Violet Day Ribbon. Image courtesy Ron Blum Collection
The Plan for the Dardanelles Campaign, The Australian Landings at Gallipoli, Violet Day
Avery, Louis Willyama, Seager, Alexandrine, Smith, Ross, Terrell, Frederick Leopold, Cooper, Ethel, Lady Galway
On the battlefield
Our various soldier correspondents are all in the same part of the world this month; the Dardanelles. Although across the seas, they were very much in the hearts and minds of people in South Australia.
When we left Leo Terrell last month, his ship was in India. At the beginning of July they sailed for Lemnos and from there to Imbros, where they began more training. His impressions as he approached the front make interesting reading: his affection for those in command did not grow, but the scale of the battle and the enormity of the task ahead seemed to crystallise for him. We leave him at the end of the month ‘anxious to get at the fighting’.
Louis Avery, of course, had landed on the beach at Anzac Cove on 25 April. After more than two months, he – along with many others in the AIF – was suffering physically. The 10th Battalion diary records that the month was hot and dry, and that many of the men were sick, principally with diarrhoea. There were no major offensives (although Ross Smith tells us that a Turkish offensive was expected in late July), but the hard physical work of improving trenches and securing their positions left many unwell. Avery recounts how he became so ill that even walking was difficult. Four days rest on the nearby island of Imbros (the same one where Terrell trained) improved his condition considerably and we leave him at the end of the month preparing for a major offensive scheduled for the night of 31 July. Col Price-Weir noted in the 10th Battalion diary that a short break on Imbros provided the men with opportunities to wash their clothes, bathe without fear of shelling and, purchase stationery and groceries.
Behind the lines in Germany
Meanwhile, in Germany, Ethel Cooper contemplated evacuating to England, as her money had almost been exhausted and she had very little chance of securing any more. In her letters to her sister (which she hoped she had found a means to smuggle out of Germany), she reflected on the desperate attempts by the German government to drive recruiting. Only the blind, she quipped, seemed to be exempt.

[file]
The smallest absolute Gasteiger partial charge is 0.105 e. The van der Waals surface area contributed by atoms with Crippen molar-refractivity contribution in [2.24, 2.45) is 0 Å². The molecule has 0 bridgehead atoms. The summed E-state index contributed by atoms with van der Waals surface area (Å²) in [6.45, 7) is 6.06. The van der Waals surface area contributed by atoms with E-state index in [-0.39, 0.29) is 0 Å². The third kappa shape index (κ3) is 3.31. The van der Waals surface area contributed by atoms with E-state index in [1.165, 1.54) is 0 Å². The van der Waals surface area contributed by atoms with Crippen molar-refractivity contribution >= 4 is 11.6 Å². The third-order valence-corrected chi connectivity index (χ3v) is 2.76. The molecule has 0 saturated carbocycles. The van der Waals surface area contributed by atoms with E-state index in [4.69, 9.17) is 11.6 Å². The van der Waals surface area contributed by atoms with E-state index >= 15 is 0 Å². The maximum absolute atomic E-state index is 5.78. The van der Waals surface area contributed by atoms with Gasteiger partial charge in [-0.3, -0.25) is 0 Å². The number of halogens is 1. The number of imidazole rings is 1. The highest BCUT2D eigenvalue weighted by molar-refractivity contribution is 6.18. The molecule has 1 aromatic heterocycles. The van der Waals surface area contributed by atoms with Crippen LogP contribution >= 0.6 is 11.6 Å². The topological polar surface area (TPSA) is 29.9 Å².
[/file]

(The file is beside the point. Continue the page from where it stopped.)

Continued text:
News from South Australia
In Australia too, recruiting continued to be a top priority. Alexandrine Seager penned ‘The Twenty-Seventh’ in honour of the Twenty-Seventh Infantry Battalion, which had been raised in South Australia, and left Adelaide at the end of May. We can imagine that July was a busy month for Seager. Her Cheer-Up Society initiated Violet Day, which was held on 2 July to raise funds to assist the imminently returning wounded. From 8am that winter’s morning, around 100 women of the Cheer-Up Society dressed in their white outfits, took to the streets selling bunches of violets and purple ribbons. Other significant fundraising activities were also held in July: 30 July was declared ‘Australia Day’ (before 26 January was recognised) and this day was a major fundraising push. July was also the month when Lady Galway, the Governor’s wife, founded the League of Loyal Women, which was devoted to providing comforts to the troops. The first of the wounded arrived back from the front during the month. As hospitals were prepared for them, those on the homefront knew that there would be many more to follow.
News from the battlefronts continued to dominate the newspapers, as did the various impacts of the war at home: the Advertiser published stories not only about all the various fundraising activities, but also about new (and contentious) legislation to create women Justices of the Peace, to fill some of the gaps left by men who had enlisted. Although not wholeheartedly embraced, they would, it seemed, be useful in matters relating to children. There was also news that South Australia, along with most other states and the Commonwealth, reported a significant budget deficit, brought about in part at least by the costs of the war. There were also more stories of South Australians with German heritage being viewed with suspicion – one such story is reported below – a man sacked for a perceived anti-British position.
In other news, the reservoirs were finally beginning to fill and water embargoes were being lifted. There were still serious concerns about the health of the River Murray, with fish washing up along the banks, dead from high salt levels.
There was no sense that this war would be over soon – South Australians on the battle front and on the home front were steeling themselves to dig in or dig deep: this war which had commenced in August the previous year was about to enter its second year.